Commonly called German chamomile, this daisylike flower is one of the world’s safest and most widely used herbs. (Even Peter Rabbit’s mother gave chamomile tea to her famous offspring at the end of a bad day to help him relax.) The ancient Anglo-Saxons believed that chamomile was one of nine sacred herbs given to humans by the god Woden. Today, many people call on chamomile to soothe their stomachs and much more.
Chamomile contains active ingredients that help relieve stress and anxiety and relax spasms in the gastrointestinal tract and the uterus. Because of this, people drink chamomile tea to help ease a variety of problems, including period cramps, diarrhea, nausea, and heartburn, as well as to promote relaxation and sleep. When applied to the skin, chamomile may help reduce swelling and redness caused by sunburn, mild rashes, and other skin irritations.
You can find chamomile tea in your local supermarket or a health food store (look for products that contain 100 percent chamomile flowers). But this herb will do the trick only if it’s fresh. Scout out fresh chamomile by its scent: it should smell pleasantly like apples (if it smells like hay, it’s too old). To be certain of getting the freshest form of the herb, you can buy chamomile in a health food store. Look for dried flowers that are yellow and white (straw-colored ones are past their prime).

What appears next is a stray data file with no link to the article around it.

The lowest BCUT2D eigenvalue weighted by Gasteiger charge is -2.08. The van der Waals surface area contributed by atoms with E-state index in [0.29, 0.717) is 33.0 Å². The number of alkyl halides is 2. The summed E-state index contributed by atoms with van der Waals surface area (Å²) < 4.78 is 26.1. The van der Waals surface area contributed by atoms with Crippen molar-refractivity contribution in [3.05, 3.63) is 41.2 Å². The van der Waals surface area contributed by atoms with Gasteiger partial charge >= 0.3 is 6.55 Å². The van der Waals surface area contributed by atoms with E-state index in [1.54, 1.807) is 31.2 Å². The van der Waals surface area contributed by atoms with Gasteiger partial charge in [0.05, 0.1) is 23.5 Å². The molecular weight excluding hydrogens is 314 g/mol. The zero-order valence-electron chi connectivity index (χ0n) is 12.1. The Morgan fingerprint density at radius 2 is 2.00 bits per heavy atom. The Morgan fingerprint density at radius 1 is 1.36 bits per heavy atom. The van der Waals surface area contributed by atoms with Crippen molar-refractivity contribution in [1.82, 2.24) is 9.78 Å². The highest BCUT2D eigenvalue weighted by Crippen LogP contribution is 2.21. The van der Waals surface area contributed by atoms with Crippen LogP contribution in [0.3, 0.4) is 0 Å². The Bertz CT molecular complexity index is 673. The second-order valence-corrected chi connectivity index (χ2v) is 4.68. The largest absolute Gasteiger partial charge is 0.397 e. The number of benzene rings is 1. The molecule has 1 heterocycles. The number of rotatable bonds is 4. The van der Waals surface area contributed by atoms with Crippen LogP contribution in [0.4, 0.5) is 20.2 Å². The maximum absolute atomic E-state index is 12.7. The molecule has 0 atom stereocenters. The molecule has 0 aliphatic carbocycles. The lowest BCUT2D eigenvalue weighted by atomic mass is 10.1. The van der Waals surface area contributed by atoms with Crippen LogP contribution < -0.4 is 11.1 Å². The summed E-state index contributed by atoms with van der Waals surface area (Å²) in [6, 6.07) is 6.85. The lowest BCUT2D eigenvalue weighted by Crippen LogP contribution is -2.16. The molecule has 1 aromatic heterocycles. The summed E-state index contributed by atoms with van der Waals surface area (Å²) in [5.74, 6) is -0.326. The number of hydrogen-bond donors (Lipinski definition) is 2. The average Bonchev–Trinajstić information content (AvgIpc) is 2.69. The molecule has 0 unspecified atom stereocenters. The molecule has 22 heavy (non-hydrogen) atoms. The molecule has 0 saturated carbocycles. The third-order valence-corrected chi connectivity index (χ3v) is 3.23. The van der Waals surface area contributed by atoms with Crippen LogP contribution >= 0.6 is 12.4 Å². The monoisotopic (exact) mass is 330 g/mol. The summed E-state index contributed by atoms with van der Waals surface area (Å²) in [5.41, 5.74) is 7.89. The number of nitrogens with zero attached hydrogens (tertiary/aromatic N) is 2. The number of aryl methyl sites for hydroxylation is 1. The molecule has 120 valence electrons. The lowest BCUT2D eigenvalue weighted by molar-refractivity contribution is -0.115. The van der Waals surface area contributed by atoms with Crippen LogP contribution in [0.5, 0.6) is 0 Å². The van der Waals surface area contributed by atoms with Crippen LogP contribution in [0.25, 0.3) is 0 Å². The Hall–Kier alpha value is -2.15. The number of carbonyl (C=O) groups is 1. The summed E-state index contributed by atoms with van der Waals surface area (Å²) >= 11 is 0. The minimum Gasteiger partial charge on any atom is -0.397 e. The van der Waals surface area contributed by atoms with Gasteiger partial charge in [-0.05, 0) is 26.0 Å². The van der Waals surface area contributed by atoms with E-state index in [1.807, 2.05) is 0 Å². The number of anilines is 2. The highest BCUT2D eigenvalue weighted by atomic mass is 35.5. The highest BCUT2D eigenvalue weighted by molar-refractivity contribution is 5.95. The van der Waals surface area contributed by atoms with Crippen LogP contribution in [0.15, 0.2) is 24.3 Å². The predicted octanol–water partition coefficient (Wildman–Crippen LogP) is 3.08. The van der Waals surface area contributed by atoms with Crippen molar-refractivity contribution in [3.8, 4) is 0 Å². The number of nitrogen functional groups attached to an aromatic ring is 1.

You can also buy commercial creams and lotions containing chamomile, but many such products contain very little of the herb. Look for ones that contain at least 3 percent chamomile. back to top.
Although chamomile is very safe, in rare cases people who have an allergy to plants in the aster family (including ragweed, daisies, and chrysanthemums) may react to chamomile as well. If you suffer from hay fever, use chamomile with caution. If you have symptoms such as sneezing, itchy throat or eyes, runny nose, or a rash, stop using the herb.
The use of herbs is not recommended during pregnancy and breast-feeding except under the guidance of a health professional.
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